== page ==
Only 10 percent of all drugs started in human clinical trials become an approved drug.

Medical research may be broadly defined as any type of study or experiment performed for the purpose of producing generalizable knowledge related to human health or medical treatment. Medical Research performed on Human Beings could involve observation or some form of intervention (whether physical, chemical, and psychological). Medical Research performed on patients will be described as ‘Clinical Research’. Not all medical research is Clinical Research, so defined. In fact, new pharmaceuticals are often first tested on animals and healthy human volunteers, before they are tested on patients’ volunteers. Not all clinical research requires direct contact with the patients. Epidemiological research, involving the study of health related condition in population, rarely requires direct contact .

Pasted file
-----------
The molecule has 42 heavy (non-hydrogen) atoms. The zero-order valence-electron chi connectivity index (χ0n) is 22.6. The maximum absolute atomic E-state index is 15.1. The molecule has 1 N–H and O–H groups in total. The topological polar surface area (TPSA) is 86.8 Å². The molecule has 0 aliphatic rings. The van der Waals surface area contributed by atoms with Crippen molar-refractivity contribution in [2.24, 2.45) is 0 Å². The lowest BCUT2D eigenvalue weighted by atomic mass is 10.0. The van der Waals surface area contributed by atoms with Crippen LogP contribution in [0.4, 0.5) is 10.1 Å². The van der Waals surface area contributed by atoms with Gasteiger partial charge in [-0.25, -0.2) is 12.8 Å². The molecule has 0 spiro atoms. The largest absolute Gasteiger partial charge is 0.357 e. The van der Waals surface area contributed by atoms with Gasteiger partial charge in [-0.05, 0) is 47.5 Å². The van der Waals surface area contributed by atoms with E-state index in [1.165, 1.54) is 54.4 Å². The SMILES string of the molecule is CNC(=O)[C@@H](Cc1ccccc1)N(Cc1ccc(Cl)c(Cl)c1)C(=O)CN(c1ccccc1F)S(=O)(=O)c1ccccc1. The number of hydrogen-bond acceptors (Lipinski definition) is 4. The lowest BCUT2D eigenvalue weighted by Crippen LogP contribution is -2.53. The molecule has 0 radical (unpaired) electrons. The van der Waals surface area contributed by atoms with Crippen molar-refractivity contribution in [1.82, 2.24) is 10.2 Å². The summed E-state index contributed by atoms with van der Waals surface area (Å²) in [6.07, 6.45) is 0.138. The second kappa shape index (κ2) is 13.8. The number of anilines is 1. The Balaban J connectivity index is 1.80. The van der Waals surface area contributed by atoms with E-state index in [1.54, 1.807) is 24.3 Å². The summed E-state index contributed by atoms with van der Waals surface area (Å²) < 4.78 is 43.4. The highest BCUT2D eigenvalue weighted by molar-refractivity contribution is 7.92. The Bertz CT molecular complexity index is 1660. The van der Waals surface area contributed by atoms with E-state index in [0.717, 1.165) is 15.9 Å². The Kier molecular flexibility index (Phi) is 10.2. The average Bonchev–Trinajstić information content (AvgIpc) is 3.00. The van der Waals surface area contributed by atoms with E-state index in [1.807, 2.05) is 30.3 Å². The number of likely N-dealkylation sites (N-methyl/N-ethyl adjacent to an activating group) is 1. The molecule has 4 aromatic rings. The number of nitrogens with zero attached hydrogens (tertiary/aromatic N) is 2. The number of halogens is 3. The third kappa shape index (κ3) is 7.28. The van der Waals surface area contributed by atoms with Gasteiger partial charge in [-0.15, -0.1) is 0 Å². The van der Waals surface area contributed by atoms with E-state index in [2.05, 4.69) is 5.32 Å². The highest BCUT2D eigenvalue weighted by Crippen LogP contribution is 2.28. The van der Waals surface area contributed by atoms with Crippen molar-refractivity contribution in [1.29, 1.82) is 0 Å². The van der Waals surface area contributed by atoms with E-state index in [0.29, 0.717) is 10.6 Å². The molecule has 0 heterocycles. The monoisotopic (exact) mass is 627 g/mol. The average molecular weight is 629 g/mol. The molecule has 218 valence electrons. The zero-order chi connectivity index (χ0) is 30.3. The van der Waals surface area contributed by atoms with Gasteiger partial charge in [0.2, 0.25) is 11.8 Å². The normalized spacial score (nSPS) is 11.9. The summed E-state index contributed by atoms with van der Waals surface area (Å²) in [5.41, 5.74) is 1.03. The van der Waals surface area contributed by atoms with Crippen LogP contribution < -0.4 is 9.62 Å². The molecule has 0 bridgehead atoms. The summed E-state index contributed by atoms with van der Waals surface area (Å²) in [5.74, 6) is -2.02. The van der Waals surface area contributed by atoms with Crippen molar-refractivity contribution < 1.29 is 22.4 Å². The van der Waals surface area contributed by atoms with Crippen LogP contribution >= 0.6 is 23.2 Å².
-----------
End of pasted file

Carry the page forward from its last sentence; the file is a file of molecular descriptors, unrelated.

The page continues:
This dissertation tries to probe into the modern practice of referring to those upon as ‘participants’. Many regulatory instruments use the term ‘Subject’ instead of ‘Participant’. Many commentators prefer ‘participant’, as a less passive term to emphasize the need to ensure that person’s consent or, if he lacks capacity, at least acquiescence. Both terms have the potential to create misunderstandings; ‘participant’ might be mistakenly considered to refer to the researcher and ‘subject’ might be mistakenly referred to the thing (such as new therapy or drug) being tested. Terminological consistency is the best way of avoiding the misunderstanding .